Aden Nepom:

I guess that brings, that does bring us to present day.

Aden Nepom:

Doesn't it.

Aden Nepom:

So how do you feel that those experiences.

Aden Nepom:

When you look at how other people are living their lives and kind of going

Aden Nepom:

from their day to day and experiencing the ups and downs of their own lives.

Aden Nepom:

Do you feel, do you feel different from the, from other folks that you

Aden Nepom:

encounter or do you feel like we're all kind of the same to varying degrees?

Aden Nepom:

How, how do you sort of place your experience amongst the rest

Aden Nepom:

of the people you encounter?

Sara Im:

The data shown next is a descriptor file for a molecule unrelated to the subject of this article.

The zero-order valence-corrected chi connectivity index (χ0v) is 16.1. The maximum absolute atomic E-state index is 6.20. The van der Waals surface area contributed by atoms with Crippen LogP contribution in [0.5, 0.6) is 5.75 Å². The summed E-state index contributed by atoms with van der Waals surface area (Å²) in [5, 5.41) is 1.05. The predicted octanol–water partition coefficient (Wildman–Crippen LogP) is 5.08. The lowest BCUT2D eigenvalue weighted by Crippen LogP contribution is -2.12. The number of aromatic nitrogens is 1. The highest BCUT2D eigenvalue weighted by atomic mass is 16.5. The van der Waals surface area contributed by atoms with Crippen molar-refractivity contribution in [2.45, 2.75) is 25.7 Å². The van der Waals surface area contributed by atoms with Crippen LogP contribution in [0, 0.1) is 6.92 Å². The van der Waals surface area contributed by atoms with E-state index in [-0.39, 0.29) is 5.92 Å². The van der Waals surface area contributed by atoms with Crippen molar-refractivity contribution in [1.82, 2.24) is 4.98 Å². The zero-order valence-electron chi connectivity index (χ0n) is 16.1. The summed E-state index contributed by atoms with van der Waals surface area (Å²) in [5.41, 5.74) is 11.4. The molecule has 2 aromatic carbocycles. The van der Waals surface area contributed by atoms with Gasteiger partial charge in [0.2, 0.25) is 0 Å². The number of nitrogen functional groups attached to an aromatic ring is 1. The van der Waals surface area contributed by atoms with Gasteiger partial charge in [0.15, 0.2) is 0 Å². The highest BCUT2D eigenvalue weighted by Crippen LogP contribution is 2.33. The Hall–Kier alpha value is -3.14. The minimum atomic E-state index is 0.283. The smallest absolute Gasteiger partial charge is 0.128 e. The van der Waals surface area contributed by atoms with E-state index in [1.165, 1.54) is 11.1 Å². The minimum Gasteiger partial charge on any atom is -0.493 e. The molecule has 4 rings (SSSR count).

Yeah, in a way I feel the same, but on the other

Sara Im:

hand, I feel a little stronger.

Sara Im:

I feel like I have more resilience.

Sara Im:

I feel like, I feel like I've built my muscle against the,

Sara Im:

uh, the challenging time.

Sara Im:

So I'm not as fearful.

Sara Im:

Um, I'm more, more at peace, more at peace and more secure.

Sara Im:

I think that experience helped me to be that

Aden Nepom:

You do seem quite calm.

Aden Nepom:

I will

Aden Nepom:

say quite calm indeed.

Aden Nepom:

Which is part of why I asked.

Aden Nepom:

Question to begin with so many people that I encounter have

Aden Nepom:

major meltdowns over minor things.

Aden Nepom:

Um, what I would classify as something minor, but it's not because they have

Aden Nepom:

major meltdowns over minor things.

Aden Nepom:

It's because in their lives, those minor things feel pretty major.

Aden Nepom:

Um, what would you say to someone who is processing one

Aden Nepom:

of these moments in their lives?

Aden Nepom:

That to them.

Aden Nepom:

You know, it feels like the end of the world, even though it's not